New Horizons will watch with all its instruments as Ganymede's orbit takes it into Jupiter's shadow; eclipse observations are planned for all four of the Galilean satellites. They enable a search for faint auroral emissions where sunlight would otherwise drown them out. Scientists will also be able to deduce some properties of the moons' tenuous atmosphere from the way its temperature drops as the moon's surface suddenly cools.
13:05 -2.69 Ring imaging (for phase curve) (LORRI)
Range 5,122,003 km; phase 15.2°; ring opening angle 6.6°
14:55 -2.62 Io approach imaging (LORRI, Alice)
Range 5,184,145 km; phase 11.7°; 6.5°S, 297.4°W
17:33 -2.51 Callisto spectroscopy vs. phase (LEISA, LORRI, Alice)
Range 6,715,734 km; phase 17.7°; 4.7°S, 2.4°W
New Horizons' scientists plan to use the shape of water ice features visible in the spectra of Pluto and Charon to map the surface temperatures on those worlds. At Jupiter, they will perform similar observations at Callisto. The Callisto observations will be performed three times at different phase angles (Sun-moon-spacecraft angles). Scientists seek to understand whether properties besides temperature -- such as phase angle -- can affect the shape of the water ice spectral features and confuse their attempts to map temperature.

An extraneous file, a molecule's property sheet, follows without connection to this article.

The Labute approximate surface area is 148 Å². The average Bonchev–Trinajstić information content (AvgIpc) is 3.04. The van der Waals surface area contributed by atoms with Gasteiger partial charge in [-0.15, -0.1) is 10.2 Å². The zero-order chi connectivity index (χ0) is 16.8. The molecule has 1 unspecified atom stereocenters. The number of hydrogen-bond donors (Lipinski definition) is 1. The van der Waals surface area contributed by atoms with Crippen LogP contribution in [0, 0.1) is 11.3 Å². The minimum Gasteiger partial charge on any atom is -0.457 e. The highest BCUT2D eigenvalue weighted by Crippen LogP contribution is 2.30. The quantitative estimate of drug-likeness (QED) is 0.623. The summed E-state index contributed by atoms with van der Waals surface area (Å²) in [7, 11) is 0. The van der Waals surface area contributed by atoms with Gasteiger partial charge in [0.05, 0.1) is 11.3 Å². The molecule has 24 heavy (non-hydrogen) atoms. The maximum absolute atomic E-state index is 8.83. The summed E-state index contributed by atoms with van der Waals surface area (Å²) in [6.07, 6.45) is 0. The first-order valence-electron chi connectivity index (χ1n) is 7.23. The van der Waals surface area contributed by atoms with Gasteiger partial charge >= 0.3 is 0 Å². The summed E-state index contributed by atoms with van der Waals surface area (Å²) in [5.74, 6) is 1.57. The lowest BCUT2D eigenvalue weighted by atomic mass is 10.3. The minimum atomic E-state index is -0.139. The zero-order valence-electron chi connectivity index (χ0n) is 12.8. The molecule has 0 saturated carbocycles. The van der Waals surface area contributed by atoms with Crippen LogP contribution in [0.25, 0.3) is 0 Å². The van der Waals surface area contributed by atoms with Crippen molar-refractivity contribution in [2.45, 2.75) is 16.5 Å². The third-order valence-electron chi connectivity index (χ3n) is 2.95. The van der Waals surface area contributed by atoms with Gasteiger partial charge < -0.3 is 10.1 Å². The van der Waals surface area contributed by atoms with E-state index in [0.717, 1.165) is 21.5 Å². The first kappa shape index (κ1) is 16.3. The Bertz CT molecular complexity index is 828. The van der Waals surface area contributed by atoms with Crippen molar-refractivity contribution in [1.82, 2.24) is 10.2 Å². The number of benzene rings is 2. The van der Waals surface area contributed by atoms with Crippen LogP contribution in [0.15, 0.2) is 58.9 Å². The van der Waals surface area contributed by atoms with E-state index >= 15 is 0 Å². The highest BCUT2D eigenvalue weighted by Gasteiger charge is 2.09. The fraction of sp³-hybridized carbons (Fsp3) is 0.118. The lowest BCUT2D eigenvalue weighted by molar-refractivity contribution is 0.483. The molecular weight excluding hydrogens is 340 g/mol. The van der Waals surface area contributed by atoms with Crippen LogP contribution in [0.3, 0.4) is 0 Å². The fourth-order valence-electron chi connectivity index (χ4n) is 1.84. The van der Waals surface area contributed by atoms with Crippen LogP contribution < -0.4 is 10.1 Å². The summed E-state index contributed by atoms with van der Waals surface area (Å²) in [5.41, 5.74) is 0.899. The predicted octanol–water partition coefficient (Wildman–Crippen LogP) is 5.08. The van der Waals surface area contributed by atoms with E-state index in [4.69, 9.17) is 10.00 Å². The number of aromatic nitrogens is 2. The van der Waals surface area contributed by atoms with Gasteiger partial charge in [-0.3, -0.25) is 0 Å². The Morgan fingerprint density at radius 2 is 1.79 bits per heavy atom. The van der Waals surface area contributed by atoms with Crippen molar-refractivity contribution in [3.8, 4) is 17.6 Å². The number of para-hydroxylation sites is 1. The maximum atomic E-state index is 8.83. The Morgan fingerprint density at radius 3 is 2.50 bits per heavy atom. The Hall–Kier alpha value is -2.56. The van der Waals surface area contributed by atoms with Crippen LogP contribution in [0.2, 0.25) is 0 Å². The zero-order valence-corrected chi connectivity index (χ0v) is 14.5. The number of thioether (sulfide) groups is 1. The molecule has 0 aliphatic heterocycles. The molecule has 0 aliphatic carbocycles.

18:05 -2.48 Europa terminator topography (LORRI, Alice)
Range 4,179,555 km; phase 19.8°; 7.7°S, 164.4°W
New Horizons will target the terminator -- the boundary between day and night -- in order to use long twilight shadows to emphasize subtle topographic features on the smooth moon.
18:35 -2.46 Europa composition (anti-Jupiter hemisphere) (LEISA, LORRI, Alice)
Range 4,142,772 km; phase 19.8°; 7.7°S, 166.5°W
This is one of several surveys designed to fill in gaps in the maps of Jupiter's moons that remain after the end of the Galileo mission.
19:10 -2.44 Io eclipse (MVIC, LEISA, LORRI, Alice)
Range 5,104,652 km; phase 15.0°; 6.3°S, 329.9°W
20:44 -2.37 Rings: search for embedded ringmoons (LORRI)
Range 4,660,658 km; phase 18.4°; ring opening angle 6.9°
23:10 -2.27 Rings: search for embedded ringmoons (LORRI)
Range 4,509,579 km; phase 19.6°; ring opening angle 6.9°

February 26

Space-
craft
time
(UTC)

Days to
Jupiter
Closest
Approach
Event
04:05 -2.07 Stellar occultation by Io (LORRI, Alice)
Range 4,546,235 km; phase 25.34°; 6.6°S, 35.1°W
Just as stellar occultations by Jupiter can be used to probe the planet's atmosphere, so can the extended atmosphere around Io and the other Galilean satellites be probed.